Hock And Stifle Set – Many racehorses with have high hock and stifle sets. This tends to go hand-in-hand with a downhill build, shorter femur and longer tibia. The higher the hocks and stifles, the harder it is for the horse to ‘sit’ (lower the haunch), a requirement for engagement and collection.
Feet – Racing can be hard on the feet and the TB in North America has become known to be rather flat-soled and often possesses under run heels. The latter can often be improved.
Let’s exam three random TB’s and see which one might best be suited for a secondary career under saddle.
This individual is clearly downhill. His neck set is about as low as we’d ever want to accept for a riding horse. Certainly its musculature and posture could be significantly improved. It’s roughly attached and some of that would also improve with correct work. He’s quite straight through the hind leg with a higher hock and stifle set. On the plus size he’s got really good bone, a low knee and decent hip. The loin currently lacks depth, but that too would improve with good riding.
A little less downhill than our first horse, a better neck set with the neck attaching more smoothly, significantly more angulation through the hind limb, hock set higher than our first horse, but the stifle is set lower. This horse’s knee, though, is set quite a bit higher and is tied in a bit. Look how that high knee adds length to the cannon bone and shortens the forearm. Not the combination you want on a riding horse. The high knee interferes with jumping form and the short forearm interferes with lateral movement. His hip length is just as good as our first horse, and he has a loin that is shorter, deeper and stronger, but this horse is lighter boned – the lightest substance you want to see on a racehorse.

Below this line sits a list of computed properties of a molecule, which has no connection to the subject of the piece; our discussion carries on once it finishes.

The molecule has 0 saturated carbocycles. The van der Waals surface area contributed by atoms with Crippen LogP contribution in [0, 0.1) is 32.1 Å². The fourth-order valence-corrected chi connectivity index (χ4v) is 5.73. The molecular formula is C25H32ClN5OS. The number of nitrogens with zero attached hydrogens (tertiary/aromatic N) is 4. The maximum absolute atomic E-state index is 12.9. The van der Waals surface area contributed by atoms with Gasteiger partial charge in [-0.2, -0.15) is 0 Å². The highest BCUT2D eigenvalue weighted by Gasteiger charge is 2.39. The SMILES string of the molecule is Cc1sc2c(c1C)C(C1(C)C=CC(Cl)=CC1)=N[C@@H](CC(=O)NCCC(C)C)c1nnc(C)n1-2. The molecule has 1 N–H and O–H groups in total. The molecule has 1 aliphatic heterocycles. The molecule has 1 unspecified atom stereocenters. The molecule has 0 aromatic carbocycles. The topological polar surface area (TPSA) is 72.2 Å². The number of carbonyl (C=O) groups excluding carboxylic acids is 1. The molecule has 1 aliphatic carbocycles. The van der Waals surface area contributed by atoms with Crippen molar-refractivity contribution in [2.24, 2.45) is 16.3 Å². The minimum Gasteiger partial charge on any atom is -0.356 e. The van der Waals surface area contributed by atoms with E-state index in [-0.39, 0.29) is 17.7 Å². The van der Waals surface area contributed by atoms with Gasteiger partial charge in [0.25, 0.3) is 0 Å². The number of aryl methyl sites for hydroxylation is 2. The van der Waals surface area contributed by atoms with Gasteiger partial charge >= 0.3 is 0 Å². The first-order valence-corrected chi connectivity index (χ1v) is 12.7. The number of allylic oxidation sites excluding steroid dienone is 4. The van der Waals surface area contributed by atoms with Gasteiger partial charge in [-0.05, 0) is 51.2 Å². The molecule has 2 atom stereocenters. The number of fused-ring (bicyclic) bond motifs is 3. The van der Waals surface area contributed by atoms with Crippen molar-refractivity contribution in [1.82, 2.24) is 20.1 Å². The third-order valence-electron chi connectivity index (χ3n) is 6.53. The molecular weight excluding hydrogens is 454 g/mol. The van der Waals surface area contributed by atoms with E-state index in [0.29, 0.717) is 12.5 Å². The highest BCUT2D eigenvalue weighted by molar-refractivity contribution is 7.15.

Real close to being level built. Great neck, great hip, super loin, medium back length, withers and ribcage carry back really well, super low set stifle (hock higher than ideal), phenomenal pants muscling – simply screams ‘Ride me!’- UNTIL – the legs are such a disappointment; too light of bone, a bit too straight through the knee, a bit tied in, and another high knee (not as high as horse #2, but higher than #1). If this horse is really straight-legged with minimal offsets, deviations and rotations of bones, which we can’t see from this photo, and you don’t want to pound his legs with a lot of jumping or jumping at speed, then odds become more favorable that he can stay sound. We can’t see his feet, but they’re likely on the small side, still, he’s the individual in this bunch that could most easily transition to a ridden discipline, followed by horse #2. Horse #1 is still capable of being a decent mount, but will require a much more skilled rider/trainer for a riding discipline. This horse will always naturally want to plow around on his forehand.